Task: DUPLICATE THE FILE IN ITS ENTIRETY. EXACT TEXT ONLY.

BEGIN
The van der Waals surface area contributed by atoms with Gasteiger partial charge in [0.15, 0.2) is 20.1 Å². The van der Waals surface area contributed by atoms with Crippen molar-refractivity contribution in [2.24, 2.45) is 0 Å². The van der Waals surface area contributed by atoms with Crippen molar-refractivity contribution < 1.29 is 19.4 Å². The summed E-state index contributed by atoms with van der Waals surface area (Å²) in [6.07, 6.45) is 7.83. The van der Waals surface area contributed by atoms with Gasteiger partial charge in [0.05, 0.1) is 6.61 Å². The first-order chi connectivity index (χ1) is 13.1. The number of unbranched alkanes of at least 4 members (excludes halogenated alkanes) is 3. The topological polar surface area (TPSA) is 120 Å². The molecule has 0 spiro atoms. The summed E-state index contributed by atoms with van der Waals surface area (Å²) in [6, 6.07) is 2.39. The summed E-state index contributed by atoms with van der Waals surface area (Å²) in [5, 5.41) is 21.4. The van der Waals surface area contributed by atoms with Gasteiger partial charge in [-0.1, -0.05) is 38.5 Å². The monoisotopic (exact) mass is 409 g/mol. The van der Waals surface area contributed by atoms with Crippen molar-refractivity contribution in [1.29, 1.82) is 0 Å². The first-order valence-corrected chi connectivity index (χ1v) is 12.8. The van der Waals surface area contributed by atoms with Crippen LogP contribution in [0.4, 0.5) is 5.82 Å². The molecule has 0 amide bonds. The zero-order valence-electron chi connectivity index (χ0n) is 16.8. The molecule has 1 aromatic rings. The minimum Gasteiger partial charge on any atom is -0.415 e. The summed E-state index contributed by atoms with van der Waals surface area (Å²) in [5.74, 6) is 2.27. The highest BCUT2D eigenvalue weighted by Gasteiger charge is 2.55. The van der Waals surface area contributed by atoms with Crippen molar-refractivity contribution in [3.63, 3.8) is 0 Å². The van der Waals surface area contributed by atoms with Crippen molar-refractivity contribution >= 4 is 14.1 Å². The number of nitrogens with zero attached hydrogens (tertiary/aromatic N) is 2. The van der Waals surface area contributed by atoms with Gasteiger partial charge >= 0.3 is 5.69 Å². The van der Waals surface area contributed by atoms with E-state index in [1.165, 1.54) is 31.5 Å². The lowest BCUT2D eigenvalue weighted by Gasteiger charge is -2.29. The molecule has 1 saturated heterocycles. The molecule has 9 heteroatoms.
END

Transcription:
The van der Waals surface area contributed by atoms with Gasteiger partial charge in [0.15, 0.2) is 20.1 Å². The van der Waals surface area contributed by atoms with Crippen molar-refractivity contribution in [2.24, 2.45) is 0 Å². The van der Waals surface area contributed by atoms with Crippen molar-refractivity contribution < 1.29 is 19.4 Å². The summed E-state index contributed by atoms with van der Waals surface area (Å²) in [6.07, 6.45) is 7.83. The van der Waals surface area contributed by atoms with Gasteiger partial charge in [0.05, 0.1) is 6.61 Å². The first-order chi connectivity index (χ1) is 13.1. The number of unbranched alkanes of at least 4 members (excludes halogenated alkanes) is 3. The topological polar surface area (TPSA) is 120 Å². The molecule has 0 spiro atoms. The summed E-state index contributed by atoms with van der Waals surface area (Å²) in [6, 6.07) is 2.39. The summed E-state index contributed by atoms with van der Waals surface area (Å²) in [5, 5.41) is 21.4. The van der Waals surface area contributed by atoms with Gasteiger partial charge in [-0.1, -0.05) is 38.5 Å². The monoisotopic (exact) mass is 409 g/mol. The van der Waals surface area contributed by atoms with Crippen molar-refractivity contribution in [1.29, 1.82) is 0 Å². The first-order valence-corrected chi connectivity index (χ1v) is 12.8. The van der Waals surface area contributed by atoms with Crippen LogP contribution in [0.4, 0.5) is 5.82 Å². The molecule has 0 amide bonds. The zero-order valence-electron chi connectivity index (χ0n) is 16.8. The molecule has 1 aromatic rings. The minimum Gasteiger partial charge on any atom is -0.415 e. The summed E-state index contributed by atoms with van der Waals surface area (Å²) in [5.74, 6) is 2.27. The highest BCUT2D eigenvalue weighted by Gasteiger charge is 2.55. The van der Waals surface area contributed by atoms with Crippen molar-refractivity contribution in [3.63, 3.8) is 0 Å². The van der Waals surface area contributed by atoms with Crippen molar-refractivity contribution >= 4 is 14.1 Å². The number of nitrogens with zero attached hydrogens (tertiary/aromatic N) is 2. The van der Waals surface area contributed by atoms with Gasteiger partial charge >= 0.3 is 5.69 Å². The van der Waals surface area contributed by atoms with E-state index in [1.165, 1.54) is 31.5 Å². The lowest BCUT2D eigenvalue weighted by Gasteiger charge is -2.29. The molecule has 1 saturated heterocycles. The molecule has 9 heteroatoms.